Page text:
In recent years Victoria has dramatically changed, growing from an oil and civil service office-dominated location to a high-end mixed-use district, says Mark Fisher of Tuckerman.
Indeed, the pace of change has increased exponentially since Land Securities committed its intentions to the area through the development of over I million sq ft at its Nova and ZigZag schemes. The transformation has also encouraged cutting edge consumer brands to the area, such as Gameloft and Kering.
The fundamentals of Victoria have remained, it is still the heart of government and the monarchy, it is an area of Royal parks, the river, two palaces, a world heritage site, and prestigious neighbouring areas – it is quintessentially London. However, the landscape is evolving. Grade A office space is emerging to support the corporate occupier, who are attracted to the area as a result of dramatic investment, as well as Victoria transforming into a sought after residential location.
It has been previously overlooked as a prime part of Central London even though its location is both historically and aesthetically appealing.
Now that the tube station is being upgraded and the food offering is also being radically improved by Land Securities, Victoria is beginning to be seen as a modern alternative to Belgravia and Knightsbridge. Chelsea and the West End are still on the doorstep, but here, lateral apartments are available with a share of the freehold and change out of £2,000 per sq ft.
The floodgates to residential have now been closed to too much more conversion, and a vibrant mixed-use area is emerging. The grey sixties office blocks have been replaced with both commercial and residential uses as well as a broad range of retail and leisure.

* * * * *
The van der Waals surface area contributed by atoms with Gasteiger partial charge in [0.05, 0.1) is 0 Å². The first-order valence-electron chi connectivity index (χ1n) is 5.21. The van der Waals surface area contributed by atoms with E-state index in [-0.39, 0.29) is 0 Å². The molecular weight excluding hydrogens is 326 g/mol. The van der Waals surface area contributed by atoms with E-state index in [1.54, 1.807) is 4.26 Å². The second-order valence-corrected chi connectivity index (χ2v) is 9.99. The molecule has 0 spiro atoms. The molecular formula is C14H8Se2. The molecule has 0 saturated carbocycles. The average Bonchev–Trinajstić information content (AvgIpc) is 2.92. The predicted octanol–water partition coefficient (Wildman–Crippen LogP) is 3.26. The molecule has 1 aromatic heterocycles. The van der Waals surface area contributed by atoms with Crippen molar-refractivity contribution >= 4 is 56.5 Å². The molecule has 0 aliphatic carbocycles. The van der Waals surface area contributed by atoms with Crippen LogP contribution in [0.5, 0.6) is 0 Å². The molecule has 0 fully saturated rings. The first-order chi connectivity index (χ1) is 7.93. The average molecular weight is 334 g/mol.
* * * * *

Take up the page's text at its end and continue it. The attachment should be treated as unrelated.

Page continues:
The new breed of commercial occupier, fashion companies and hedge funds, are filling the bars and restaurants – and now more are on the way. The Nova scheme in particular will bring about real change in the area around the station, with pedestrian covered streets being created for al-fresco dining, where there were previously just dilapidated buildings.
Pushing residential values to the next level will need One Hyde Park style concierge services perhaps, which are sought after by the overseas buyers particularly. The scale of the proposed New Scotland Yard scheme could certainly justify this and give it the required critical mass. One Buckingham Gate will be the next large development to create a new benchmark level, but penthouses have achieved £3,000 per sq ft elsewhere and it will be interesting to see what views of Buckingham Palace gardens can command. 6-9 Buckingham Gate is the first of the Uber-high-end developments to come through from Moutgrange and Rothschild. Opposite Buckingham Palace, it breaks the mould at over £3,500 per sq ft. It’s now completed but the £50 million price tag for the house is yet to be swallowed by a purchaser. Viewings are exclusive in the extreme.
Any previous snobbishness about the area is being dramatically updated. Overseas buyers in particular appreciate the proximity of Buckingham Palace and Parliament as well as the remaining huge scope for increasing value based on the fundamentals of the location.
With the new occupier base moving into Victoria, this pace is unlikely to slow. The balance between retail, leisure, commercial office and residential is starting to be realised. As the various schemes work together the next year will be crucial for Victoria, in finding its identity within its fast changing environment.